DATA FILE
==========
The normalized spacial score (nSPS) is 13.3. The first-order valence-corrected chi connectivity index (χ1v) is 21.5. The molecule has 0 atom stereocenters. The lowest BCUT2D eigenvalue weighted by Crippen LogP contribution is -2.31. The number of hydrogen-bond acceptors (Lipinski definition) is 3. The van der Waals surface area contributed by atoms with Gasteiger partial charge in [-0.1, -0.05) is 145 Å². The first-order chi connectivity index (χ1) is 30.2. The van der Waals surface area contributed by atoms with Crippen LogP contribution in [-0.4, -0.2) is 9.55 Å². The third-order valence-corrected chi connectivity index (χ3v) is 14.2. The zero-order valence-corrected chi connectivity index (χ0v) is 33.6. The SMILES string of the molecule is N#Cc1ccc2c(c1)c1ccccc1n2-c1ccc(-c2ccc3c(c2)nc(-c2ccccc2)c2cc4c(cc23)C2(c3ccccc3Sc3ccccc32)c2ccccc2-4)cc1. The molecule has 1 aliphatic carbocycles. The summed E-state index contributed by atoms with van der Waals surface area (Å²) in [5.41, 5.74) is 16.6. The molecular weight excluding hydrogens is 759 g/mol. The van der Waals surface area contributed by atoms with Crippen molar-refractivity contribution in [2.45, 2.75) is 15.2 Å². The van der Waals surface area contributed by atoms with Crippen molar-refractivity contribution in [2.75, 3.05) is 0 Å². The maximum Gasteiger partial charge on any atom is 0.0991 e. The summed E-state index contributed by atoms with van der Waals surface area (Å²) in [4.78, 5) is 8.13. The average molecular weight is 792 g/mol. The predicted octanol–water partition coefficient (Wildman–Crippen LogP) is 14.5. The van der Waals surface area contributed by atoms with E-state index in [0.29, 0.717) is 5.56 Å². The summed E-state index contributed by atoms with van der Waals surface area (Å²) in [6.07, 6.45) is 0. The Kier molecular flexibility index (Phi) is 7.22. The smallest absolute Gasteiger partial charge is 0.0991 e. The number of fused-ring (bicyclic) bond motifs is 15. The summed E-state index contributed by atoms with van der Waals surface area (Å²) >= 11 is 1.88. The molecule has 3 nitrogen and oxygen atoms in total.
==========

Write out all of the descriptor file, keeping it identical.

The normalized spacial score (nSPS) is 13.3. The first-order valence-corrected chi connectivity index (χ1v) is 21.5. The molecule has 0 atom stereocenters. The lowest BCUT2D eigenvalue weighted by Crippen LogP contribution is -2.31. The number of hydrogen-bond acceptors (Lipinski definition) is 3. The van der Waals surface area contributed by atoms with Gasteiger partial charge in [-0.1, -0.05) is 145 Å². The first-order chi connectivity index (χ1) is 30.2. The van der Waals surface area contributed by atoms with Crippen LogP contribution in [-0.4, -0.2) is 9.55 Å². The third-order valence-corrected chi connectivity index (χ3v) is 14.2. The zero-order valence-corrected chi connectivity index (χ0v) is 33.6. The SMILES string of the molecule is N#Cc1ccc2c(c1)c1ccccc1n2-c1ccc(-c2ccc3c(c2)nc(-c2ccccc2)c2cc4c(cc23)C2(c3ccccc3Sc3ccccc32)c2ccccc2-4)cc1. The molecule has 1 aliphatic carbocycles. The summed E-state index contributed by atoms with van der Waals surface area (Å²) in [5.41, 5.74) is 16.6. The molecular weight excluding hydrogens is 759 g/mol. The van der Waals surface area contributed by atoms with Crippen molar-refractivity contribution in [2.45, 2.75) is 15.2 Å². The van der Waals surface area contributed by atoms with Crippen molar-refractivity contribution in [2.75, 3.05) is 0 Å². The maximum Gasteiger partial charge on any atom is 0.0991 e. The summed E-state index contributed by atoms with van der Waals surface area (Å²) in [4.78, 5) is 8.13. The average molecular weight is 792 g/mol. The predicted octanol–water partition coefficient (Wildman–Crippen LogP) is 14.5. The van der Waals surface area contributed by atoms with E-state index in [0.29, 0.717) is 5.56 Å². The summed E-state index contributed by atoms with van der Waals surface area (Å²) in [6.07, 6.45) is 0. The Kier molecular flexibility index (Phi) is 7.22. The smallest absolute Gasteiger partial charge is 0.0991 e. The number of fused-ring (bicyclic) bond motifs is 15. The summed E-state index contributed by atoms with van der Waals surface area (Å²) >= 11 is 1.88. The molecule has 3 nitrogen and oxygen atoms in total.